Shovel It In

construction utensils
These kids eating utensils brings new meaning to playing with your food. The Constructive Eating utensil set includes a "Fork Lift" Fork, "Bulldozer" Pusher, and "Front Loader" Spoon. The utensils are designed with textured handles, made with PVC-free, phthalate-free plastic, and are dishwasher safe. $19.95 at The Spoon Sisters.

 


The LEGO Kitchen

Legokitchen

Over the weekend, I found myself at the just-opened LEGO store at New Jersey's Garden State Plaza.

While I had a hard time pulling myself away from LEGO's ultra-cool new "Architecture" series featuring the Guggenheim Museum, Frank Lloyd Wright's Falling Water, and landmark skyscrapers, I also noticed a series of new products intended to outfit your kitchen in the contours of the classic toy bricks.

Clockwise, from left: LEGO kids cutlery, minifigure cake mold, minifigure cookie cutters, rolling cookie cutter, and kitchen storage set.

 


Ponyo Toy Chases Ham in Your Tub

Ponyotoy

In Ponyo, the just-released Japanese animated film about a little goldfish who yearns to be a girl, the main character expresses her desire for things human with a particular predilection for ham. A Ponyo water toy made for the Japanese market allows you to re-enact the moment in the privacy of your own bathtub. Yank on the plastic ham, which is attached by a cord to Ponyo's mouth, and she will quickly chase the meat down. $18 at eCrater.

 


The Puzzle That Seasons

Rubikpepper The Rubik's Cruet Salt and Pepper Mills take their inspiration from the iconic '80s puzzle. Behind the plastic exterior -- which has the look and feel of a Rubik's Cube -- lies a ceramic mill. Fill them with sea salt and peppercorns and twist the top row to season your food. They would be perfect if only you could twist all the sides like the original, but then they'd lose their functionality (and you'd never be able to figure out which was the salt and which was the pepper). $18 each, sold separately, at Unica Home.

 


More on Bagelgate, or What Would Rebecca Rubin Eat?

RebeccarubinThe LA Weekly food blog Squid Ink has more details on the historical mystery that is bagelgate.

Squid Ink blogger Jessica Ritz contacted the American Girl headquarters to get more information about the composition of Jewish American Girl doll Rebecca Rubin's school lunch. She turned up this new piece of information from a company spokesperson:

Our historical researcher for the Rebecca series consulted with food historians about the bagel in Rebecca's School Set. While there is a lack of hard historical data on what toppings were the most common or popular in the 1910s, we found that people developed their own favorites just like today. It's likely people used preserves, cheeses, and other toppings with bagels as they would with other breads. In order to add some color and interest to the bagel in Rebecca's School Set, our Product Development team chose an orange cheddar cheese (not sliced American cheese), which also would have stood up to being in an unrefrigerated school lunch box.


So, it's not American cheese as we may have suspected. And though cheddar cheese seems a little more palatable than Kraft singles (just a little), we still have questions.

Read More >

 

 


Jewish American Girl Doll Eats Bagels Sans Schmear

To much fanfare, American Girl recently introduced its first Jewish doll, Rebecca Rubin, a 1914 New Yorker of Russian ancestry. While the dolls have a reputation for historical accuracy, I couldn't help but be surprised to discover what appears to be a striking anomaly among one of her accessories.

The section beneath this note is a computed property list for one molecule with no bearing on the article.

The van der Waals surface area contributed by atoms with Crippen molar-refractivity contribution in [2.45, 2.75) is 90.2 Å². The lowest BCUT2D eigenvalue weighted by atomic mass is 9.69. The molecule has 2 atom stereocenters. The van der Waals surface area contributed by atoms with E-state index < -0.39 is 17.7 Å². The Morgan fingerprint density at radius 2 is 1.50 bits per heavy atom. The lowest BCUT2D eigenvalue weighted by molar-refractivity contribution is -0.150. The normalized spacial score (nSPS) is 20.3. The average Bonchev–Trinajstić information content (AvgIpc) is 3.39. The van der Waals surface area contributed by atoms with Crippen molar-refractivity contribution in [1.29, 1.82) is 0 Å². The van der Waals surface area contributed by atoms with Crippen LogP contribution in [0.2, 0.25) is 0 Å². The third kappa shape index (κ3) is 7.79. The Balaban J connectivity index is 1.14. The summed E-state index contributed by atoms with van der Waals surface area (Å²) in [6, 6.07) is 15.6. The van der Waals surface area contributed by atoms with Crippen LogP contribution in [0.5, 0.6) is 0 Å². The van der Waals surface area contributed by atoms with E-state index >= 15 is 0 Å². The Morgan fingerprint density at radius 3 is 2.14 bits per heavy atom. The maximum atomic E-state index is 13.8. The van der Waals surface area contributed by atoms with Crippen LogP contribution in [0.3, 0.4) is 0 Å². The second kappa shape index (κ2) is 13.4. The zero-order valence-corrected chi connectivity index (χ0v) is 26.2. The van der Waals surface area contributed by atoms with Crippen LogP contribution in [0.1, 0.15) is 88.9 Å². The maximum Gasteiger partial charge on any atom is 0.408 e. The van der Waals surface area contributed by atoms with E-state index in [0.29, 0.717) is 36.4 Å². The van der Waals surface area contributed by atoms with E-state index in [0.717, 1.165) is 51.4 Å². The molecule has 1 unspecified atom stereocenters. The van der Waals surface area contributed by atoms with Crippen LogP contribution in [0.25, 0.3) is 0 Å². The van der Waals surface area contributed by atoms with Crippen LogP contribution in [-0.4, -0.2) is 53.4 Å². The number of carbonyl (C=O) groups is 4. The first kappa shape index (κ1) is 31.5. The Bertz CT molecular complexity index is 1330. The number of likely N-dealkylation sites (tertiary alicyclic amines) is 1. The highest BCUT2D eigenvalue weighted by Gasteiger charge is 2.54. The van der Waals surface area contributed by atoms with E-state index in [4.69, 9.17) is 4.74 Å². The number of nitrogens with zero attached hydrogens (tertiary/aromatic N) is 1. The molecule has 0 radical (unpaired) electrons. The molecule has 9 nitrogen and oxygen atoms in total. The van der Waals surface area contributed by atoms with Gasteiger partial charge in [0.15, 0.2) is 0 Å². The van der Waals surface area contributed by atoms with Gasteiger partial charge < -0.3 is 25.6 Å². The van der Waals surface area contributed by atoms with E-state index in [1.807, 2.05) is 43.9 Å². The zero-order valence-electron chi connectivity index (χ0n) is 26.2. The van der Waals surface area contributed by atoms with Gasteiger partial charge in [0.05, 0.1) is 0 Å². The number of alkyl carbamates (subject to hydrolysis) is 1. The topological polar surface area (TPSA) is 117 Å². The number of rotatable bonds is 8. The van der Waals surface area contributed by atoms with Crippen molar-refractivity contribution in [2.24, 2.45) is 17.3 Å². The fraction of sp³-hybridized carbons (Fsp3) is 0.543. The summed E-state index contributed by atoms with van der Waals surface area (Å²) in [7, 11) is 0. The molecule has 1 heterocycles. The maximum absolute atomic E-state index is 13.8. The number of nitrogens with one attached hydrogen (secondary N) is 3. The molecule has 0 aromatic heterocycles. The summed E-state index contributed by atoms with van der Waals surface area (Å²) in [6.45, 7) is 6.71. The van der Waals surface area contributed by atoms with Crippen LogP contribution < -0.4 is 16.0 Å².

Rebeccarubin A "school set" (inset) includes a pretend lunch of a bagel, rugelach, and pickles. But, look closely at the bagel, and you will see that it's adorned with two suspect slices of orange cheese that look strangely like American cheese. A Shonda! I mean, really, where's the cream cheese?

What we now know as American cheese wasn't even patented until 1916, much less produced on a large scale until the 1950s. So, this has to be wrong. But, how were bagels eaten back then. Did Jews spread cream cheese on their bagels in the early 1900s, or something else?

I contacted Maria Balinska, author of The Bagel: The Surprising History of a Modest Bread, to get a historical perspective on bagel toppings.

Read More >

 

 


The Pop That Satisfies

Mugenbeer2

The Bandai Mugen Beer Can offers all of the satisfaction of cracking open a can of beer without the calories, intoxication, or -- for that matter -- even the beer itself.

$17.99, in a choice of yellow, white, red, blue, black, or silver, at gizmine.com.

 


Truffle Snuffle

Trufflesnuffle_2

Playing around with truffles is an expensive proposition, but how do you properly train children in the the art of hunting down the pricey tubers. HABA's Truffle Snuffle game offers a fun solution. Take turns strapping on the pig snout and race the clock to pick up the matching truffle cards. Before long, your kids will be ready to sniff around Provence like real truffle hogs. $18.99 at Oompa Toys.

 


Soft Slice

PlaypizzaThe transformation of the gastronomical landscape into a spectrum of soft, sometimes woolly, and always inedible toys continues apace. Lilly Bean's handmade Play Pizza set includes a 9" felt pie with mushrooms, pepperoni, and green pepper. Sadly, there's no plush prosciutto. Be sure to also check out the breakfast, dinner, and brown bag lunch sets. $28 per pie at Mahar Dry Goods.

 


Soft Slice

PlaypizzaThe transformation of the gastronomical landscape into a spectrum of soft, sometimes woolly, and always inedible toys continues apace. Lilly Bean's handmade Play Pizza set includes a 9" felt pie with mushrooms, pepperoni, and green pepper. Sadly, there's no plush prosciutto. Be sure to also check out the breakfast, dinner, and brown bag lunch sets. $28 per pie at Mahar Dry Goods.